2008 Fellows

 Brian Klein

Fall 2008 Fellow, Union of Concerned Scientists

Education: University of Notre Dame, BA Political Science, 2008

Issues Covered: Nuclear nonproliferation

Current Activities: Klein began a PhD program in Environmental Science, Policy, & Management at the University of California, Berkeley in fall 2014. He was previosaly special assistant to Chief of Staff Stacy Rhodes at Peace Corps, where he provided counsel and administrative support in the Office of the Director. He also worked on Peace Corps’ domestic education and intercultural exchange programs. Brian served as a Peace Corps Volunteer in Madagascar from 2010-2012, collaborating with local villagers and counterparts from the World Wide Fund for Nature to design and implement several agroforestry extension and agricultural improvement projects. He worked with local forest management organizations in southeast Madagascar’s Vondrozo Corridor, providing training and resources to improve natural resource management, augment and diversify agricultural production, and ameliorate living conditions.  His particular focus was to initiate reforestation projects using tree species that not only produce better environmental conditions but also provide the local population with nutritious food and alternative sources of income.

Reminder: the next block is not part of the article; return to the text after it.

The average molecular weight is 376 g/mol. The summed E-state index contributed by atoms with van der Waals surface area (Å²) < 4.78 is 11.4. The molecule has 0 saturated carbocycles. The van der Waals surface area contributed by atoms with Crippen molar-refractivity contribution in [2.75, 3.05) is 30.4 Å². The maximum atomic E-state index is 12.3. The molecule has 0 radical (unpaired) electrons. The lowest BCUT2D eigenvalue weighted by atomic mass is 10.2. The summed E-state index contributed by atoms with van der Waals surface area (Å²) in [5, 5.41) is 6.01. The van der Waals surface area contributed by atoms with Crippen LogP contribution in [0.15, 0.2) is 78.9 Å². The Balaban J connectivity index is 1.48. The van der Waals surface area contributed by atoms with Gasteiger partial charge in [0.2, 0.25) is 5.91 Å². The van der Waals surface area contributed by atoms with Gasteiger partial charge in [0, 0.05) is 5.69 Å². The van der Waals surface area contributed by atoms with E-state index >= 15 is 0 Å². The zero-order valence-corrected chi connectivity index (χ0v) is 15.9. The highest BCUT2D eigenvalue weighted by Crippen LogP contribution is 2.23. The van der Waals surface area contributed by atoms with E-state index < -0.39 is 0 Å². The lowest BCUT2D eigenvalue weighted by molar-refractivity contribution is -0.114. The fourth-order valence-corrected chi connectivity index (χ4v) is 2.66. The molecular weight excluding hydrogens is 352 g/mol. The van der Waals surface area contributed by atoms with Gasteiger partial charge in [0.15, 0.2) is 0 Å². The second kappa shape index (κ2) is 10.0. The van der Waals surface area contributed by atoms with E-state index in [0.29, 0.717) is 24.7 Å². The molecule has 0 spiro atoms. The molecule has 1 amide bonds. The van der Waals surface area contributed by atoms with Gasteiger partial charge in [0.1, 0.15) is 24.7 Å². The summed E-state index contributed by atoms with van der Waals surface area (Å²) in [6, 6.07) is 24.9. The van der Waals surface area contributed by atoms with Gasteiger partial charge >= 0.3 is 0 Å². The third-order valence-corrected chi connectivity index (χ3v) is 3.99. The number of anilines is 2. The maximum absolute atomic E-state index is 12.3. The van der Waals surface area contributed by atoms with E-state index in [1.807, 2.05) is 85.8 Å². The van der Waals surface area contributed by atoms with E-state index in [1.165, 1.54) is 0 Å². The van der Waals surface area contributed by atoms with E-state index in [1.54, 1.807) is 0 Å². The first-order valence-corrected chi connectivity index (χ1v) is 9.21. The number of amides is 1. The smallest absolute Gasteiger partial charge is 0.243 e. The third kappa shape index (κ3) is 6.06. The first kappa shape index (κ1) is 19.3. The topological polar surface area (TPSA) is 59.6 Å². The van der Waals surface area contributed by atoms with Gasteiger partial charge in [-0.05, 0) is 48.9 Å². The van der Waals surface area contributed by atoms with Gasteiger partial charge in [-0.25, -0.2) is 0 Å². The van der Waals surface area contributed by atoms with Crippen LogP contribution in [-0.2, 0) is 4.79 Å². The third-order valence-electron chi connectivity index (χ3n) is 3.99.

He continues to be an intermittent consultant to the World Bank’s Africa Energy Unit, focusing on carbon capture and rural electrification projects in South Africa and Madagascar. Previously he worked as a Staff Intern with the Environmental Change and Security Program (ECSP) at the Woodrow Wilson International Center for Scholars.  He wrote for ECSP’s blog, The New Security Beat, assisted with the logistics of ECSP’s events, researched materials for the annual report, and maintained the contact database.


Vrinda Manglik

Fall 2008 Fellow, Natural Resources Defense Council

Education: Yale University, Master of Environmental Management, 2013
Sarah Lawrence College, BA Environmental Studies & International Development, 2008

Issues Covered: Environmental security